DAVAO CITY (MindaNews/30 May) — The Bureau of Fisheries and Aquatic Resources (BFAR)-11 said Friday fishing will be banned in the Davao Gulf between June and August this year to rehabilitate its declining fishery resources.
Studies by the BFAR-11 National Stock Assessment Program have shown small pelagic species in the gulf could not sufficiently meet the demand for fish in the region.
Small pelagic fishes are those that “live near the surface or in the water column of coastal, ocean, usually caught by both commercial and municipal fishing gears like bagnet, ringnet, and other modified fishing gears of similar fishing operations.”
Some small pelagic fishes include the variety of mackerel locally known as karabalyas, kabalyas, hasa-hasa, buraw, anduhaw, kapisnon, lumahan and anduhan; variety of roundscad species also known as galonggong”, moro-moro, borot, alumahan, budburon, burot-burot; and the variety of big eye scad species locally known as matang baka, atulay, matambaka, tamrong and budlatan.
The closed season is a joint order of the Department of Agriculture and the Department of Interior and Local Government.
Fatima M. Idris, BFAR-11 regional director, said in a press conference that based on biological studies conducted by their Regional Stock Assessment Program, most pelagic species spawn during the period from June to August.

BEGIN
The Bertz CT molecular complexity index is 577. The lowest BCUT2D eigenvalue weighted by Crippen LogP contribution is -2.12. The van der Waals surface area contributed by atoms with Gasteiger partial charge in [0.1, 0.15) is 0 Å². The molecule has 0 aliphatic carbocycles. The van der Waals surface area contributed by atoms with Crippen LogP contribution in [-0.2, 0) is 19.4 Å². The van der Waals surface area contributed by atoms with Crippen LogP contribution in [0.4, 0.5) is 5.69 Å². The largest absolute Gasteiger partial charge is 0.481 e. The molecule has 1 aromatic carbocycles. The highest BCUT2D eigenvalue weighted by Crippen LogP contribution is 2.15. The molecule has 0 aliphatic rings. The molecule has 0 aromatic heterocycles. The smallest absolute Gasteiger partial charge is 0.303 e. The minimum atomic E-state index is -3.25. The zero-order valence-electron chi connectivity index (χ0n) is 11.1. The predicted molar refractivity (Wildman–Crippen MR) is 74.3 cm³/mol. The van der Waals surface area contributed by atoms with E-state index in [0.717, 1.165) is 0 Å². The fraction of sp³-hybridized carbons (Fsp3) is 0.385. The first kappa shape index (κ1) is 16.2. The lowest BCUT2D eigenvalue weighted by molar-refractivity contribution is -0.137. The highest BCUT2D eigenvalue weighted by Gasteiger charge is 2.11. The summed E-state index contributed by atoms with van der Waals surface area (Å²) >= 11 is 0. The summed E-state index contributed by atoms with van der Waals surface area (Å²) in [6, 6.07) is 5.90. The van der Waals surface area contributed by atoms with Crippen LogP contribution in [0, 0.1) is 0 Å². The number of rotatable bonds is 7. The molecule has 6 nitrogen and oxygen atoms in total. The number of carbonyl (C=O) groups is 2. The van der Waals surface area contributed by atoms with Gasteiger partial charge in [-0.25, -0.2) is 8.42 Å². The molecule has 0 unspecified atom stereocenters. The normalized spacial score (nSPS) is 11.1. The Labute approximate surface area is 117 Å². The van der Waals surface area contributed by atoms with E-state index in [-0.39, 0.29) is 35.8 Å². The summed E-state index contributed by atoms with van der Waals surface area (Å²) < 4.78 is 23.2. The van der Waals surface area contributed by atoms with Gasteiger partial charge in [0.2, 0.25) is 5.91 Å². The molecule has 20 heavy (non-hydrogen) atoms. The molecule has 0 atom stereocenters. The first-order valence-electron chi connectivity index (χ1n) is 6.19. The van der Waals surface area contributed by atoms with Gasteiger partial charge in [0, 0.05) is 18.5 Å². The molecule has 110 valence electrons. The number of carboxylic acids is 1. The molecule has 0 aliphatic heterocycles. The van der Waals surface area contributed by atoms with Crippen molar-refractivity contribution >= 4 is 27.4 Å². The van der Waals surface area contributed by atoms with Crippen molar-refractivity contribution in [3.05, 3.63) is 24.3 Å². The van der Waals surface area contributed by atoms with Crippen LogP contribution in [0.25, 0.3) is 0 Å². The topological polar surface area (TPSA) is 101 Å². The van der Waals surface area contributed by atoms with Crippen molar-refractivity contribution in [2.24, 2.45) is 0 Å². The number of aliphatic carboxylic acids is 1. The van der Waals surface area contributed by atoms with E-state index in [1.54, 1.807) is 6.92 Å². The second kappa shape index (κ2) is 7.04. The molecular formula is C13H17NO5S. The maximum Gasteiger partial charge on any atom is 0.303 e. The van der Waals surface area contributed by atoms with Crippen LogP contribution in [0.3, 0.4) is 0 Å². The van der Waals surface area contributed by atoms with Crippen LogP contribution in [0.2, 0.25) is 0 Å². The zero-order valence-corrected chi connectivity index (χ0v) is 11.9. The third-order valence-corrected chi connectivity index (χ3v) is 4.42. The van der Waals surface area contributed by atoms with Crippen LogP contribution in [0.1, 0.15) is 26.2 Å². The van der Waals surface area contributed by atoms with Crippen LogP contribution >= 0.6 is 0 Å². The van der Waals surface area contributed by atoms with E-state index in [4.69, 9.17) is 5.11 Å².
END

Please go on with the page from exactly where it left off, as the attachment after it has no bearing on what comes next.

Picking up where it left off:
Idris said the order will be implemented upon its publication in newspapers with general circulation. She added they have been conducting information and education campaign about the closed season in the Davao Gulf.
The order also aims to reduce, if not eliminate, illegal, unreported and unregulated fishing within the gulf for conservation.
Any person, association or corporation, is prohibited to catch any small pelagic fishes in the conservation area “using ringnet and bagnet, regardless of tonnage and/or modified fishing gears with similar fishing operations during the closed season”.
The order also prohibits the use of fine mesh net for ring nets and bag nets and similar fishing gears or operation throughout the years.
A peer review will follow the implementation of the closed season. Scientists, technical staff from BFAR, the National Fisheries Research and Development Institute, Davao Gulf Management Council, BAROG Katawhan Multi-Purpose Cooperative, academe and industry experts will determine whether to continue or amend the closed season.
Idris said they will continue monitoring the gulf before and after succeeding closed season. She noted that at least 30 commercial mother vessels are registered to fish in the gulf.
Punishments for violators of the order, particularly the operator, boat captain/master fisherman or three highest officers of the boat are a fine equivalent to the value of the catch or P100,000, whichever is higher, and imprisonment of six months, forfeiture of the catch and cancellation of fishing boat and gear licenses and/or other fishing permits. (Lorie Ann Cascaro/MindaNews)